Charted: Gender-Neutral Names in America

Electric Vehicle Charging Stations Across America: Mapped

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As the electric vehicle market continues to expand, having enough EV charging stations is important to enable longer driving distances and lower waiting times at the charger.

Currently, the US has about 140,000 public EV chargers distributed across nearly 53,000 charging stations, which are still far outnumbered by the country’s 145,000 gas fueling stations.

This graphic maps out EV charging stations across the US using data from the National Renewable Energy Lab. This map has an interactive feature when viewed on a desktop, showing the price structure and connector types when hovering over a charging station, and filtering options.

Which Countries Lead in EV Charging Infrastructure?

As seen in the map above, most electric vehicle charging stations in the US are located on the west and east coasts of the nation, while the Midwest strip is fairly barren aside from the state of Colorado.

California has the highest number of EV charging stations at 15,182, making an impressive 29% of all charging stations in America. In fact, the Golden State has almost twice as many chargers as the following three states, New York (3,085), Florida (2,858), and Texas (2,419) combined.

Ranked Country Number of charging stations Share US charging stations
1 California 15,182 28.7%
2 new York 3,085 5.8%
3 Florida 2,858 5.4%
4 Texas 2,419 4.6%
5 Massachusetts 2,328 4.4%
6 Washington 1,810 3.4%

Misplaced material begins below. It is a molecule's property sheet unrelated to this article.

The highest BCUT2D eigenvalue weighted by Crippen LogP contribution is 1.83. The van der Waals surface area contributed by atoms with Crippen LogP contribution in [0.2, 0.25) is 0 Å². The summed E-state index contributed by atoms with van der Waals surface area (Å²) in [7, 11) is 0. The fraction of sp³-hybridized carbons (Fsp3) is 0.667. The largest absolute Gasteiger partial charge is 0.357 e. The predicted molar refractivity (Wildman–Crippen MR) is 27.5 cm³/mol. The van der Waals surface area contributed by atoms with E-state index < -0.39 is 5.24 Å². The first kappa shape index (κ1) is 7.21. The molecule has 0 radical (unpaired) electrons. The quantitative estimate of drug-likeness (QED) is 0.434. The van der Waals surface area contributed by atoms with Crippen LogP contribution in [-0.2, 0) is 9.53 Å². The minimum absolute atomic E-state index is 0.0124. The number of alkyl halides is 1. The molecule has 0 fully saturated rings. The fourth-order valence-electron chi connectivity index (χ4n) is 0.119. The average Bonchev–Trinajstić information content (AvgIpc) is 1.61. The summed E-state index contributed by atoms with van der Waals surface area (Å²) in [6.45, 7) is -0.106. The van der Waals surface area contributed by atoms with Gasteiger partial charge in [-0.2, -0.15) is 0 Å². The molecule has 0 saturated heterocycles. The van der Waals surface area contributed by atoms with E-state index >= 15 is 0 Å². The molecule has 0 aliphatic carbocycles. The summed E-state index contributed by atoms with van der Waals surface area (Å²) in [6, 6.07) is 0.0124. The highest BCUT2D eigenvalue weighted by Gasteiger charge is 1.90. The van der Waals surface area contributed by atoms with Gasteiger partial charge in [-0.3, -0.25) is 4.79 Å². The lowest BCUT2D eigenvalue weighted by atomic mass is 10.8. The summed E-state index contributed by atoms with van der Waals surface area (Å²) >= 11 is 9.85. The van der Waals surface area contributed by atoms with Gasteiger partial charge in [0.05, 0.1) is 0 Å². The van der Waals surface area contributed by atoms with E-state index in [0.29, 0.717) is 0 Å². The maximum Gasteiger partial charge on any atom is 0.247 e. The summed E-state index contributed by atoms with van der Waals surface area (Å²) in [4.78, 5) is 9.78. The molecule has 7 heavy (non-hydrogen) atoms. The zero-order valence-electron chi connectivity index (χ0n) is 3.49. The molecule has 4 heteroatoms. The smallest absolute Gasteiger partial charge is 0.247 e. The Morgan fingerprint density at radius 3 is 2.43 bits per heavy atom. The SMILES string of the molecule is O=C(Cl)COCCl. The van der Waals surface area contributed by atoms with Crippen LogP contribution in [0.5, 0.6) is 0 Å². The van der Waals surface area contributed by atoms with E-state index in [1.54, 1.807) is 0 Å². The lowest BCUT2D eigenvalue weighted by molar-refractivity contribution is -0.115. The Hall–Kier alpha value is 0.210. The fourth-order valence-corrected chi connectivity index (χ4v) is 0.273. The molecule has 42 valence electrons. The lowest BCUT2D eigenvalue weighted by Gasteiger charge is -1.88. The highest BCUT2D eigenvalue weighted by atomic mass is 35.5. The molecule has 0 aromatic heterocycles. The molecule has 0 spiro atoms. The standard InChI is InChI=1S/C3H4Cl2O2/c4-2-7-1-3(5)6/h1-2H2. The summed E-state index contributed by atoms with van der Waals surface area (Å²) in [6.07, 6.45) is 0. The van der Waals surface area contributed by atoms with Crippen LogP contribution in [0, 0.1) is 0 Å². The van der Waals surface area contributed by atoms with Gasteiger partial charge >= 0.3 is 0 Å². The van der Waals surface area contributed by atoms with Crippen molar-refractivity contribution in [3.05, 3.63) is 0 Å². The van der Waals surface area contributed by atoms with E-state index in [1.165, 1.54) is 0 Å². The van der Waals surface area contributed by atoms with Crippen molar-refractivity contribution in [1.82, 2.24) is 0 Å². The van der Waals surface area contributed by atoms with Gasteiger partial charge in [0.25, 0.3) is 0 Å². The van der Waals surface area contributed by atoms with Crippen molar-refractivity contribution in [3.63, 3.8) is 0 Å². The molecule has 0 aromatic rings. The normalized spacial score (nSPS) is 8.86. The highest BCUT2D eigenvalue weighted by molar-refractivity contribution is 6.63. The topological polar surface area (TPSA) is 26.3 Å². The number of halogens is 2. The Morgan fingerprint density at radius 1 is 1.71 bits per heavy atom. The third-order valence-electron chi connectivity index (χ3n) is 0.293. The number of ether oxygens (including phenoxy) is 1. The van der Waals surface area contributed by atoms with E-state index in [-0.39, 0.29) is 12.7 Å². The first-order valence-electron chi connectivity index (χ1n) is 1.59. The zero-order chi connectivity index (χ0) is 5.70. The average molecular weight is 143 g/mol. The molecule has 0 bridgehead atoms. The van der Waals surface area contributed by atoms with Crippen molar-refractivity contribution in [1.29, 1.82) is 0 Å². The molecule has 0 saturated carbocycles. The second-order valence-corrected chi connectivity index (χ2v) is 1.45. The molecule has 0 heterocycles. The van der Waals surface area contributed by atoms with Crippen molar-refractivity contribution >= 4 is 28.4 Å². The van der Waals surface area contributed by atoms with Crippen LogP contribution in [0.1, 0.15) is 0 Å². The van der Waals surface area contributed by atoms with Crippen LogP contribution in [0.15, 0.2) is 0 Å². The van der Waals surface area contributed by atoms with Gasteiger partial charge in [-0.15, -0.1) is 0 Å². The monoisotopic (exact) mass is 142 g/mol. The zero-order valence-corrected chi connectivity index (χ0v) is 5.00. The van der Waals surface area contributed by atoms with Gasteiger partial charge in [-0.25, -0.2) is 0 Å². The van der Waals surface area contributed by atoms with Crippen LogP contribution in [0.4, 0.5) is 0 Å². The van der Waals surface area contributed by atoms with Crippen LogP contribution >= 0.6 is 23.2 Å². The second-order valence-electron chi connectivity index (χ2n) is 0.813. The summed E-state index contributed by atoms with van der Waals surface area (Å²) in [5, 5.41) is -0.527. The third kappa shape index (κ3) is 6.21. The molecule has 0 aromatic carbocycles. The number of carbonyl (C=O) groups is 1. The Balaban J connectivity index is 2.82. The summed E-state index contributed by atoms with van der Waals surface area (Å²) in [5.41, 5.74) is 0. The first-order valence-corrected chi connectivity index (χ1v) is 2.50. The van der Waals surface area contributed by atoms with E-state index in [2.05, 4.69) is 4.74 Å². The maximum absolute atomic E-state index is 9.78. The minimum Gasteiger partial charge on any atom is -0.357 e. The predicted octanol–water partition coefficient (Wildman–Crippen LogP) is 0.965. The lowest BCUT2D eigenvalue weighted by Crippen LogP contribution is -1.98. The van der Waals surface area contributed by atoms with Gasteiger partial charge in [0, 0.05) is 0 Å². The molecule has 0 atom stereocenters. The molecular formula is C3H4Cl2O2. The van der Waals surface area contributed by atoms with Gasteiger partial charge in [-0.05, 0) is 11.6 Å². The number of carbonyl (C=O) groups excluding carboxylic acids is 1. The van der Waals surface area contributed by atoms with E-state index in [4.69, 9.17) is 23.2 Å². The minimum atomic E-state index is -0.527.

7 Colorado 1,718 3.2%
8 Georgia 1,596 3.0%
9 Maryland 1,358 2.6%
10 Pennsylvania 1,260 2.4%
USA Total 52,889 100.0%

It’s no surprise that the top four states by GDP have the highest number of EV chargers, and California’s important lead is also unsurprising given its ambition to eliminate sales of new gas vehicles by 2035.

The Best States for EV Charging Speeds and Costs

Although the number of charging stations distributed in a state is important, two other factors determine the convenience of charging: cost and charger level availability.

The pricing structure of EV chargers and the availability of charger levels across the nation is a Wild West with no set rules and few clear expectations.

Find Free Electric Vehicle Chargers Across the United States

Generous electric vehicle charging locations will offer unlimited free charging or a time limit of between 30 minutes and 4 hours of free charging before payment is required. Some EV charging stations located in parking structures only require a parking fee, while others may have a flat charging fee per session, charge by kWh consumed, or have hourly rates.

While California leads in terms of the raw number of free chargers available in the country, it is actually the second worst of the top 10 states when it comes to sharing chargers, with only 11% free for 30 minutes or more.

Ranked Country name The number of free charging stations Share free charging stations in the country
1 California 1,717 11.3%
2 Florida 673 23.6%
3 new York 662 21.5%
4 Texas 606 25.1%
5 Maryland 399 29.4%
6 Georgia 360 22.6%
7 Washington 358 19.8%
8 Pennsylvania 318 25.2%
9 Colorado 273 15.9%
10 Massachusetts 150 6.4%
USA Total 10,295 19.5%